SCIpharm 2006 – Poster Submissions Open
News Oct 31, 2005
The event, (14-17 May 2006 – Edinburgh International Conference Centre), covers all aspects of modern R&D: Gene to Screen, Screen to Candidate, Candidate to Drug, and a session on Where Science Meets Business. Please visit www.scipharm.info to download the brochure and view the speaker line-up.
SCIpharm 2006 will feature an extensive poster session integrated within the exhibition and presentations areas where all official breaks will take place. Delegates are invited to submit posters.
These should focus on new scientific or technical knowledge relevant to drug discovery and development, but should avoid promotional material. They may be submitted by both public and private sector researchers and submissions from smaller enterprises are especially encouraged.
Companies wishing to present more than one poster may submit one per attendee and these may be situated on adjacent boards. Poster sessions will take place on Monday and Tuesday evenings directly after close of the main sessions and will be accompanied by drinks.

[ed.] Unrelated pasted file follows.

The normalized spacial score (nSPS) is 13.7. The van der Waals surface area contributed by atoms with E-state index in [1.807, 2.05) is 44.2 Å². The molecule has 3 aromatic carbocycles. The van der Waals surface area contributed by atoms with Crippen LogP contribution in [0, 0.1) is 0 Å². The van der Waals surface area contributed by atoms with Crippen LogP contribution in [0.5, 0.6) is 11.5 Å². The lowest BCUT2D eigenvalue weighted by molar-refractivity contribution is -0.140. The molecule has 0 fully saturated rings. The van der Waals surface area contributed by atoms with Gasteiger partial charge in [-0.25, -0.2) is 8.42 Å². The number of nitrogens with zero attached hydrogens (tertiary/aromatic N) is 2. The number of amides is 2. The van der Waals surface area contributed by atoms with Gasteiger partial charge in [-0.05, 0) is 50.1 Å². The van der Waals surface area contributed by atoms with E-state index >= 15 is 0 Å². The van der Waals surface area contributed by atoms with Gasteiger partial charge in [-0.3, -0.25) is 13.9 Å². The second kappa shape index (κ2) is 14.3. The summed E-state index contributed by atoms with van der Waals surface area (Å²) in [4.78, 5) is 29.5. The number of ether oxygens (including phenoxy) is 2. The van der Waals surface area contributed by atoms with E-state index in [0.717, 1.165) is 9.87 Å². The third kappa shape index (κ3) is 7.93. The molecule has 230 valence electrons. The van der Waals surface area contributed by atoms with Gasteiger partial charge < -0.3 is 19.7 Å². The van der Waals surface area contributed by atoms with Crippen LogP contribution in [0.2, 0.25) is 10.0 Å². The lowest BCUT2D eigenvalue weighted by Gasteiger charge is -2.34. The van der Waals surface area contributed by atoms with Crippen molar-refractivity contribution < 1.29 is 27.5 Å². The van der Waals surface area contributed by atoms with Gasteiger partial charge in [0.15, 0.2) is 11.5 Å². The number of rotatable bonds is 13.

Why submit a poster?
The SCIpharm organisers recognise the effort necessary to prepare top quality posters and so we have arranged the following benefits:
• Your poster will be exposed to more than 1,000 top executives from pharmaceutical, biotech, academia, investment and the media
• You will be eligible for several categories of Prizes
• Citation of your Poster
• Receive £50 discount off your registration fee
• Poster abstracts will be published in the SCIpharm 2006 Book of Abstracts
• Discounted rates for students and SCI members
• Qualification for the Young Investigators Scheme
• First in line for any oral presentation slots that become available
• Entry to the Entrepreneurs Lunch on Tuesday 16 May
To submit a poster, please email a copy of your abstract (maximum length one page) to email@example.com and we will advise you within 10 days of acceptance into the programme. Then it is simply a matter of completing your discounted conference registration.
Please submit your poster by 14 January 2006 to firstname.lastname@example.org
Back in 2009, researchers identified a herd of Awassi sheep suffering from "day blindness". As that term implies, these sheep were blind during the day (in bright light) but could see at night, in low-light conditions. After identifying the genetic basis of this blindness, researchers have now successfully used gene therapy to restore their daytime vision.READ MORE